¶ Matins: The sickest thing about the United States today is undoubtedly the fact that prisons are a growth industry. The processing, so to speak, of prisoners newly minted by the nation’s preposterously discriminatory penal codes, can’t be outsourced to China, so failing rural towns try to rally by competing for prison contracts. Central Falls, Rhode Island, a town that combines plenty of illegal immigrants with plenty of cells in which to incarcerate them, lives in the shadow of what sounds, from Nina Bernstein’s story, like a Stalinist terror.
¶ Sext: In this morning’s Times, Susan Dominus writes up Chelsea Technologies, hitherto “a small operation that specializes in providing information technology services to hedge funds and small investment funds around the city.” And, now, to their former employees who have “wrapped things up” and are “looking for alternatives.” Which is French for: they’re out of work and need high-quality Internet access at home. There is a slightly snarky smile behind the placid surface of Ms Dominus’s report, but you won’t hear any chuckling from me — oh, no!
§ Matins. There are lots of things that the incoming administration ought to prioritize, but the cheapest by far would be the decriminalization of non-violent crimes. (I’m considering embezzlement and other thefts of property as violent crimes for the purposes of this discussion.) Drugs and illegal immigration — what an improvement American life would experience if neither were associated with jail time.
People who believe that drug users and aliens deserve imprisonment ought to be shamed into (a) changing their minds or (b) emigrating to Australia.
§ Sext. Although I have not lost millions of anyone else’s dollars, I, too, place professional demands on my home office. I’d be lost without the help of a technology ace who is also amazingly gifted at dealing with me (see Kathleen’s crack about psychiatric nursing in a recent comment). Ms Dominus nails his job description:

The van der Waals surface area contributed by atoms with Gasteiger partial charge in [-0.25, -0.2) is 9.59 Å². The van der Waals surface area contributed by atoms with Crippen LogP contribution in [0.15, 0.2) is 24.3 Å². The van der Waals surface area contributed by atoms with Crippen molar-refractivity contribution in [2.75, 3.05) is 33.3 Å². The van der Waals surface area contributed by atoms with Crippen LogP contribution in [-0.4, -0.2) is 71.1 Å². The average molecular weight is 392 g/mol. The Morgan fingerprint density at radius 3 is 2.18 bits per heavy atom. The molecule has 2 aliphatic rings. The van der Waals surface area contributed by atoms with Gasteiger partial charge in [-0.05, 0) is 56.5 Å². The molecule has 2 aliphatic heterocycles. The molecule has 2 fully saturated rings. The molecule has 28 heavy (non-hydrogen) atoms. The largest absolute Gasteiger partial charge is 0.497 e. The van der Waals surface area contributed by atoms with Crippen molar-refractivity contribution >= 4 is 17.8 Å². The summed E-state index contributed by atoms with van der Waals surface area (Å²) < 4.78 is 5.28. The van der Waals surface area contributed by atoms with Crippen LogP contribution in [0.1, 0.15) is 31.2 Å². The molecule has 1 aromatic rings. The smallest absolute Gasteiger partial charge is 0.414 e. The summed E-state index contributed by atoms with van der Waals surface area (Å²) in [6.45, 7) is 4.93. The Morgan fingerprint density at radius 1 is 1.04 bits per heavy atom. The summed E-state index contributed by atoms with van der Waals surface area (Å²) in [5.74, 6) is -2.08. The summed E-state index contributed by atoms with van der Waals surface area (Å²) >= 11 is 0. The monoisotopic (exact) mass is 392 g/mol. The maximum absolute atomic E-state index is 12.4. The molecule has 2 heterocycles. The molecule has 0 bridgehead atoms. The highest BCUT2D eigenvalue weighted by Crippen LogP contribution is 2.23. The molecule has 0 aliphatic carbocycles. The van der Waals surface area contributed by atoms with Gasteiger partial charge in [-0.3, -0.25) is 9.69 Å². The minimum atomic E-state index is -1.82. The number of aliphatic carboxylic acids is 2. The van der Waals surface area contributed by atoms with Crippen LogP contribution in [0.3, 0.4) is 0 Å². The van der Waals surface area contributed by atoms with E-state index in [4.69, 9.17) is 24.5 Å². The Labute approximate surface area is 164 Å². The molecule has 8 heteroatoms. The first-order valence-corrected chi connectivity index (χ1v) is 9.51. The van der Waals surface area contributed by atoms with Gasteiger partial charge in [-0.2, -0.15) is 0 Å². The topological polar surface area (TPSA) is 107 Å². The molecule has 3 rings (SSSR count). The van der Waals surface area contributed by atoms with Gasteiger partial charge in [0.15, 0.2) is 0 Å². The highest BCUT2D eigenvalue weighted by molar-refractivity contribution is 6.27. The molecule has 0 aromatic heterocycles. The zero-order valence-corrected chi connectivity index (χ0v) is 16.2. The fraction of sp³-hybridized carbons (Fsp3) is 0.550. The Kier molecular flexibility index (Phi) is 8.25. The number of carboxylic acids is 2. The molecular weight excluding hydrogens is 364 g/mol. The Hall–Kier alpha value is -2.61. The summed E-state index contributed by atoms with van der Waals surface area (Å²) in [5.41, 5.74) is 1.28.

To the average white-collar worker, the tech guy occupies a slot somewhere between the plumber and the in-house counsel — he is there to serve, but holds a worker’s professional well-being in his highly skilled hands. He sometimes has access to highly confidential documents and must be discreet. He must inspire confidence. He must speak the local dialect. He must respond with speed.
I must confess that the reference to plumbing makes me uncomfortable. But when you need a plumber, you really need a plumber!
The Darmstadt houses are so radically unlike standard American home-building that it is hard to know at which socio-economic level would best be introduced. A massive federal program for subsidized housing throughout the nation would probably domesticate the technology the most quickly, especially if it started slow and allowed for competing designs.